However, this study also identified some potentially interesting correlations that suggested that the emotional experiences of students may play a key role in how well they are able to integrate into their new environment.12 Students who were experiencing clinical levels of distress were more likely to identify that they felt lonely, overwhelmed, angry, restless, homesick, that they were struggling to make decisions and that they believed they should have been doing better.

Students who were in the non-clinical range were more likely to indicate that they felt they had settled in, that they felt part of the community, that they regarded negative thoughts and feelings as temporary and that they believed they were ready to start their course.

What impacts on students?

In another study we asked just under 500 students, during their first six weeks at university, to identify what had helped to make their early experiences better and what had made them worse.5 Three key themes emerged.

The first concerned the importance of social support. Students identified that making new friends and keeping in contact with old friends had a beneficial impact, while being alone or feeling socially isolated had a negative impact. Secondly, students identified that their own thinking, behaviour and lifestyle were important factors in ensuring a successful transition. When indicating what had helped, a number identified cognitive strategies and practical activities to support their own wellbeing. In contrast, when identifying what had made things worse, some students talked about negative, ruminative thinking, and behaviours, such as drinking too much, which had made things more difficult. Finally, students identified that the actions of universities had significant positive and negative effects on their transition. Well-designed activities that raised their motivation and sense of belonging and helped them to integrate socially were seen as helpful, while administrative and practical things going wrong were seen to have a negative influence overall.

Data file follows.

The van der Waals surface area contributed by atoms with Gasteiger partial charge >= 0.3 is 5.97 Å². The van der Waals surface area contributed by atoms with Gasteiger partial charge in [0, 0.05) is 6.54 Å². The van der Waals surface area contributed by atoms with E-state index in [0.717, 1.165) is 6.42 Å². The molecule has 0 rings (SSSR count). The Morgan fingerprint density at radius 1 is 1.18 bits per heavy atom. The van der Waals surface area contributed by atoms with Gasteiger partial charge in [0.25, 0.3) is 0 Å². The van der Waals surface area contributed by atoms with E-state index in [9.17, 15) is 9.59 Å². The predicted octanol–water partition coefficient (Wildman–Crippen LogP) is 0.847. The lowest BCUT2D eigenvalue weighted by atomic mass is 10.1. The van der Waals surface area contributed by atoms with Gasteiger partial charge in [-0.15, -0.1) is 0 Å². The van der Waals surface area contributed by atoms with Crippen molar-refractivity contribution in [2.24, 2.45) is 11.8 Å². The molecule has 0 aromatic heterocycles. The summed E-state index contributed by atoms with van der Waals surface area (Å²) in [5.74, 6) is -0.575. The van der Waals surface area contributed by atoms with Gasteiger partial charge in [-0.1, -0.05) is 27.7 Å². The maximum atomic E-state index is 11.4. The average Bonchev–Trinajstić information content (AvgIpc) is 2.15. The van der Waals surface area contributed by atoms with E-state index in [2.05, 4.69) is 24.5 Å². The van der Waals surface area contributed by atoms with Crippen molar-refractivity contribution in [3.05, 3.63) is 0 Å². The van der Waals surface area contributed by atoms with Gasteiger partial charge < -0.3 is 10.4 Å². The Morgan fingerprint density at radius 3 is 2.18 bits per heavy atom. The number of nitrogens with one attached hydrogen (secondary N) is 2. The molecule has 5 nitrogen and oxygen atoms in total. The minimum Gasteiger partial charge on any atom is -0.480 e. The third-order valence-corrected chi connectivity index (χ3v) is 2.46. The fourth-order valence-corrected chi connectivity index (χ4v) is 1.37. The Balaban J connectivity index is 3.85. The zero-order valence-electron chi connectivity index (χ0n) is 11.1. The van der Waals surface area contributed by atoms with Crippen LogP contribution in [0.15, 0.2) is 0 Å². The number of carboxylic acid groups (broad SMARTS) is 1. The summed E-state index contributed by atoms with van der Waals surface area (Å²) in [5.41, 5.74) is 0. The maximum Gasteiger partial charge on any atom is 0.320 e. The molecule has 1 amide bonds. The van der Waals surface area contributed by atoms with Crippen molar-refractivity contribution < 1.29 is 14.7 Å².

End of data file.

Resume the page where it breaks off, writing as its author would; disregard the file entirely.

All of this, and much other research, supports the view that transition is a psychological process, influenced by social and practical factors, probably beginning as soon as a student starts to think about university, and continuing at least until the end of the first year. As universities, we can have positive and negative impacts on this process, either helping students to transition successfully or making it more difficult (often without meaning to). Well designed and effectively delivered support can reduce the levels of distress our students experience, increasing retention and student success. The dilemma that naturally follows is what we should target and how that support should be designed. It is for this reason that an overarching model of transition may be helpful.

Preparation and expectation

Vincent Tinto has written extensively about the impact of the social and cultural experiences of students before they go to university.6,7 He has argued that the influences that students encounter prior to starting their courses determine how well prepared they are to integrate both socially and academically into higher education. These influences also help to set students’ expectations about what university will be like and how they will respond to their new environment. Research suggests that many students have vague or unrealistic expectations of university. In a study we are currently running, sixth form teachers confirm that many students have difficulty in visualising the future and are often unrealistic in their beliefs. This suggests that helping students to set realistic expectations about university would improve their transition experiences. However, much work has shown that persuading people to change their views and beliefs about future events can be extremely difficult, and universities can expend much energy and resource on trying to alter student expectations to no effect 7,14. In fact, the research seems to show that the key element in student expectations is not whether they are accurate but whether they are flexible, sophisticated and stable, or rigid, fixed and fragile.10 Helping students to expand their expectations and understand that they may have varying experiences – both good and not so good – may be more productive than attempting to challenge and change their current beliefs.